This systematic review (SR) and meta-analysis updates a 2013 report published by the Agency for Healthcare Research and Quality’s Effective Healthcare Program, which evaluated questions related to stroke prevention in patients with atrial fibrillation and atrial flutter. Atrial fibrillation is an irregular heartbeat that can lead to blood clots, stroke, heart failure, and other complications. In atrial flutter, the upper chambers of the heart beat too fast, which results in atrial muscle contractions that are faster than and out of sync with the lower chambers.
Within this systematic review, we will use AF to include patients with either atrial fibrillation and atrial flutter. AF is the most common heart arrhythmia seen in clinical practice. Management of AF involves rate control, rhythm control, and prevention of thromboembolic events. This review update focuses on prevention of thromboembolic events. The key questions (KQs) for this systematic review update derive from the original review and have been updated based on stakeholder feedback obtained by PCORI.
The key questions are: 1) In patients with nonvalvular atrial fibrillation, what are the comparative diagnostic accuracy and impact on clinical decisionmaking (diagnostic thinking, therapeutic and patient outcome efficacy) of available clinical and imaging tools and associated risk factors for predicting thromboembolic risk? 2) In patients with nonvalvular atrial fibrillation, what are the comparative diagnostic accuracy and impact on clinical decisionmaking (diagnostic thinking, therapeutic, and patient outcome efficacy) of clinical tools and associated risk factors for predicting bleeding events? 3) What are the comparative safety and effectiveness of specific anticoagulation therapies, antiplatelet therapies, and procedural interventions for preventing thromboembolic events: a.In patients with nonvalvular atrial fibrillation?, and b.In specific subpopulations of patients with nonvalvular atrial fibrillation?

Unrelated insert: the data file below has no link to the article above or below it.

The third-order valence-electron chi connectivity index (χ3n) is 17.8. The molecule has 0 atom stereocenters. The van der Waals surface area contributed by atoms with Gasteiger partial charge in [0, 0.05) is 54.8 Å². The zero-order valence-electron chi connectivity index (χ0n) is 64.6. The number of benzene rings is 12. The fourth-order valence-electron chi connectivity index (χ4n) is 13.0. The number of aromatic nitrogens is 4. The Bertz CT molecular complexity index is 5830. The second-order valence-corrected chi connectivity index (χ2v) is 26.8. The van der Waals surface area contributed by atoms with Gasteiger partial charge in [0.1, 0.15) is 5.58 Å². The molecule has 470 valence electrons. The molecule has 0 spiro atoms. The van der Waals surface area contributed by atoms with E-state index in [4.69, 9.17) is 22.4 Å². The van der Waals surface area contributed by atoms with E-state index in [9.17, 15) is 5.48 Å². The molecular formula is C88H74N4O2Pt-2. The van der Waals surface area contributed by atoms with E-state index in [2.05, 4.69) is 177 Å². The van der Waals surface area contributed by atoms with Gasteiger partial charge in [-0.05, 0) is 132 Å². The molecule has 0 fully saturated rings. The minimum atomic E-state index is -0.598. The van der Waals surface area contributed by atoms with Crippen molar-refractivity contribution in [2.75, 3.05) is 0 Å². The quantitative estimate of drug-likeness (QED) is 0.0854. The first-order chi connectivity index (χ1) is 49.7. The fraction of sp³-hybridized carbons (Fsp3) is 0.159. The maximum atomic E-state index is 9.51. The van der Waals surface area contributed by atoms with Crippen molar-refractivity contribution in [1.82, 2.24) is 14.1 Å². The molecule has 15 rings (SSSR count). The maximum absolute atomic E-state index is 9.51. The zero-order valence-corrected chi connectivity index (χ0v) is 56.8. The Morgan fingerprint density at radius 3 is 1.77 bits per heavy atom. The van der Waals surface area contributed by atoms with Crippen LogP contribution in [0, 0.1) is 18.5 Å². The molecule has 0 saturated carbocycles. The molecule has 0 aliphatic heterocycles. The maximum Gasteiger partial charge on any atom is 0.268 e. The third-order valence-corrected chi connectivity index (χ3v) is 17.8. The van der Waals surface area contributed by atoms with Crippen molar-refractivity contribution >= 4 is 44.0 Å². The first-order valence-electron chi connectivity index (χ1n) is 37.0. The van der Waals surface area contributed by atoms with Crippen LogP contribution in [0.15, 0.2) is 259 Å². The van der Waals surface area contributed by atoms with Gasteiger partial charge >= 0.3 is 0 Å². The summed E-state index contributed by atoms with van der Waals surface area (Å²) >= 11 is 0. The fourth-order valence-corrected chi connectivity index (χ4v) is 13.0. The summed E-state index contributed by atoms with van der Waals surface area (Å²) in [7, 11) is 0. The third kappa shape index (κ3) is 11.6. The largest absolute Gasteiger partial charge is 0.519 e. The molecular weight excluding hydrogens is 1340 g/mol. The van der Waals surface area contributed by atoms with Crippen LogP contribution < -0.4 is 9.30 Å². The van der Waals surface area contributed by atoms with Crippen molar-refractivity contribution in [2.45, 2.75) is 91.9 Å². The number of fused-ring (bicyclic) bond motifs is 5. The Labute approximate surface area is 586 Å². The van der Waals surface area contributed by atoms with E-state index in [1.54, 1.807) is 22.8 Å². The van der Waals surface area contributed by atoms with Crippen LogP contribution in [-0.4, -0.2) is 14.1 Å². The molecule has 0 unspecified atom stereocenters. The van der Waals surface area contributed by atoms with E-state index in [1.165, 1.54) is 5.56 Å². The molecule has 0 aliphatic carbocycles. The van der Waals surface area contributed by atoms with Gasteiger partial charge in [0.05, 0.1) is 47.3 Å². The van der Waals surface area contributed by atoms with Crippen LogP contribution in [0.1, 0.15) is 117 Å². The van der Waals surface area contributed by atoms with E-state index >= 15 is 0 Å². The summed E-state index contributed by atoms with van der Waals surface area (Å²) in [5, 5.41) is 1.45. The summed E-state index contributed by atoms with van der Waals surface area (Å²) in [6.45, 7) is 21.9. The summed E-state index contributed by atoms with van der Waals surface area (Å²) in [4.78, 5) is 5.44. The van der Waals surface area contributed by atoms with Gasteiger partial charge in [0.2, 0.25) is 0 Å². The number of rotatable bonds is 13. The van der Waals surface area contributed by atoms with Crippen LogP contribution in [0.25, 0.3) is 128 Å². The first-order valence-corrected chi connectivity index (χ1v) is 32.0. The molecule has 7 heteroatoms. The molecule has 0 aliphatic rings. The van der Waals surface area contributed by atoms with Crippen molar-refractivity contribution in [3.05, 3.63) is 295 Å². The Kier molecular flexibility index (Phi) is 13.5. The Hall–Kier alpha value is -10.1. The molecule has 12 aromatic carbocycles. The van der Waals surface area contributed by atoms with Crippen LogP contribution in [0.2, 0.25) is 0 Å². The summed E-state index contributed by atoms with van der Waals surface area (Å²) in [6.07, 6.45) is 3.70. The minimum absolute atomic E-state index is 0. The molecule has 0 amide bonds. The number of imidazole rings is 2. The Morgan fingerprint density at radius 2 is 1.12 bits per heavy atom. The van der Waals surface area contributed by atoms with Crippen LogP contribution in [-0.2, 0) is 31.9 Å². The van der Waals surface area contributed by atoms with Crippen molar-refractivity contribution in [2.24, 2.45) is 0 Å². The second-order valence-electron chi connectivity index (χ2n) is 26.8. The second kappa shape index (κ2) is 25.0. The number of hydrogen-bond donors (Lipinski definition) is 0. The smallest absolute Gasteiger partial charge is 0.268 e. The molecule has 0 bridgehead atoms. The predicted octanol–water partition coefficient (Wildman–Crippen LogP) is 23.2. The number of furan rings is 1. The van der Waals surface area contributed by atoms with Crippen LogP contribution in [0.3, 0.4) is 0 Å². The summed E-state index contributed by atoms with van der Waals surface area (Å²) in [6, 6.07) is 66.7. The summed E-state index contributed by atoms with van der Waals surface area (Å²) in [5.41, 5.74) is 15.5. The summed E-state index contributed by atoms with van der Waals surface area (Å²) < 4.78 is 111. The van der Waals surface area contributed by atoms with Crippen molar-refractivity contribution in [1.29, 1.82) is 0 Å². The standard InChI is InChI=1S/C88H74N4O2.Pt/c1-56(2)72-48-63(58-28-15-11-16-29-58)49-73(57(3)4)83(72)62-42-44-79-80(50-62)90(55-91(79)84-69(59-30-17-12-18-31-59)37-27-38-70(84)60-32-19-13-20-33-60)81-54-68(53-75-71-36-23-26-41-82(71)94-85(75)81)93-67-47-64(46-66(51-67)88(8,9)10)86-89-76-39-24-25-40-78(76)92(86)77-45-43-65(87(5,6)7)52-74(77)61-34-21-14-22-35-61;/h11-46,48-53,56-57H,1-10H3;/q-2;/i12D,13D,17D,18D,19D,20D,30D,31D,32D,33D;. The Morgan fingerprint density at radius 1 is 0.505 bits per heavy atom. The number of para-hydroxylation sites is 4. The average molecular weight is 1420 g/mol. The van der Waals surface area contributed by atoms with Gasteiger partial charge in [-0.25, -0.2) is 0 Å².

The review also asks a contextual question, which is not systematically reviewed but uses a "best evidence" approach: What are currently available shared decision-making tools for patient and provider use for stroke prophylaxis in atrial fibrillation, and what are their relative strengths and weaknesses?
Results of This Project
Reducing Risk of Stroke in Patients with Atrial Fibrillation
People with atrial fibrillation (AFib) have a higher risk for stroke compared with people who have a normal heart rhythm. Medicines that keep blood from clotting, called anticoagulants, lower the risk of stroke but can also cause serious bleeding. A recent review of research found that some newer anticoagulants do better at reducing the risk of stroke, and some also reduce the risk of serious bleeding compared to traditional therapies.